On International Women's Day, here are 3 women CIOs to know
Many industries, including technology, struggle with gender-based equality and representation. However, some major companies already have women as their CIOs, including Julie Averill, CIO of Lululemon. Averill was formerly CIO of outdoors brand, REI, where she once said, technology is the link that "gives access to the gear we sell [at REI] and inspires outdoor adventures," reports GeekWire.
The White House announced its replacement of acting federal CIO Margie Graves with a principal EY alum, Suzette Kuhlow Kent, in January. Kent's responsibilities fall somewhere between modernizing the federal government's IT infrastructure and uniting the public and private sector in cybersecurity practices.
- The Walt Disney Company's CIO Susan O'Day has been with the company for about a decade now, and under her purview are Disney's laundry list of other brands, including ESPN, Marvel and the theme parks. O'Day leverages emerging tech to help movies and beloved characters "come to life" for fan experiences.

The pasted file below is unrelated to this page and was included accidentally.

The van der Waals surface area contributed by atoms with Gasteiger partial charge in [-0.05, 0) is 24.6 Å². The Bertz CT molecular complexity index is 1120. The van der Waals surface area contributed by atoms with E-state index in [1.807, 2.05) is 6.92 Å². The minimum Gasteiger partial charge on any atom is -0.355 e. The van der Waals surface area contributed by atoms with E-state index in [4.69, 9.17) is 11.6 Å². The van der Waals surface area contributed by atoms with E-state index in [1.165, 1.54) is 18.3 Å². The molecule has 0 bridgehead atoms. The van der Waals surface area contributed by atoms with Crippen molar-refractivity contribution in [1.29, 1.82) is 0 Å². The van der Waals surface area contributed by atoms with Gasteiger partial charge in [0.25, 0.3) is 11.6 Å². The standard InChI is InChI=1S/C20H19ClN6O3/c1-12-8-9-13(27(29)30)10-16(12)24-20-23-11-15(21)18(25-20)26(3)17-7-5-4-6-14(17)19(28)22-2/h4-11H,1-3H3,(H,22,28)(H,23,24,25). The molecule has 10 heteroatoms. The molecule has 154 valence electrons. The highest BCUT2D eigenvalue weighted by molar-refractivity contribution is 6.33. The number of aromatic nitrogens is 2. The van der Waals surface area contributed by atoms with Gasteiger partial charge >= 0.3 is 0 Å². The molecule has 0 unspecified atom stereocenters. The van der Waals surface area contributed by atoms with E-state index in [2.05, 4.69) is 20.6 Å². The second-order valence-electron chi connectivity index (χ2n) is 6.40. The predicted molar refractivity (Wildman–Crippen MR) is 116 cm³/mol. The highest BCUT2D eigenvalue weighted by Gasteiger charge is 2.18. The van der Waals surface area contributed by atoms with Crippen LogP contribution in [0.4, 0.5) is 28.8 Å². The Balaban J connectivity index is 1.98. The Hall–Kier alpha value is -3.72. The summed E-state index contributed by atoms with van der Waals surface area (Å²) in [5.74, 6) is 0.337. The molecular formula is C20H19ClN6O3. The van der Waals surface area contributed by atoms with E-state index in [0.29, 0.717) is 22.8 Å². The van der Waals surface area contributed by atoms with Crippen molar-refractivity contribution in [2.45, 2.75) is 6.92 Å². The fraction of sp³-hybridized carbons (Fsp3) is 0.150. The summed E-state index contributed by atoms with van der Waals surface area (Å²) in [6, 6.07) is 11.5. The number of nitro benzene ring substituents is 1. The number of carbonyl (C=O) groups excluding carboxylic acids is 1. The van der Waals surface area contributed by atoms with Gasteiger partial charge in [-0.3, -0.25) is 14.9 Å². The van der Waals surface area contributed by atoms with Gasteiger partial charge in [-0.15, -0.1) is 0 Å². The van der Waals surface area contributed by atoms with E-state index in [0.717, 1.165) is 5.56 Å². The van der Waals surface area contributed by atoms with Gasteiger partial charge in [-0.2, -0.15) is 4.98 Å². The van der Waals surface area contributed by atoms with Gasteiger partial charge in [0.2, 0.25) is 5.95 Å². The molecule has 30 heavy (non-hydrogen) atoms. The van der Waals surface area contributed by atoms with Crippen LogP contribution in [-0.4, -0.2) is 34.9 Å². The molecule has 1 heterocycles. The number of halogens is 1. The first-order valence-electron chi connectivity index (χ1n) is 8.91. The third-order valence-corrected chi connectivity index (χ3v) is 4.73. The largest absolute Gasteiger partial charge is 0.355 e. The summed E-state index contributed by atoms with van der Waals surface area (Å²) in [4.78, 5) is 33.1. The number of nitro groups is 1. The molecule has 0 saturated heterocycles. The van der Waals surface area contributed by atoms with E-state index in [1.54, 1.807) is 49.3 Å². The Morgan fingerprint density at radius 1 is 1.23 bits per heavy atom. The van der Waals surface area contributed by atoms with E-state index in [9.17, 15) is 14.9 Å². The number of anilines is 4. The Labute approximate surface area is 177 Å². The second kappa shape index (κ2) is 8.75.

Women face a disadvantage in industries historically dominated by men. In a report of 1,000 U.S. companies, only 19% reported having a woman as CIO.
Yet some of the largest companies in the U.S., including PepsiCo Inc., Qualcomm Inc. and Lockheed Martin Corporation, have women in the coveted top tech position.
Of Fortune 500 companies, 34% of women CIOs hold MBAs while nearly one-fourth of them are considered "lifers" who worked their way to CIO from bottom positions, according to a Boardroom Insiders report of nearly 4,500 CIOs internationally.
But before effective diversity can be reached, the door needs to open up for women beginning in a career with low female representation. There are initiatives taking already in works to create a more diverse STEM pipeline, like Mattel's plan to bring coding to 10 million children by 2020 with lessons hosted by Barbie.
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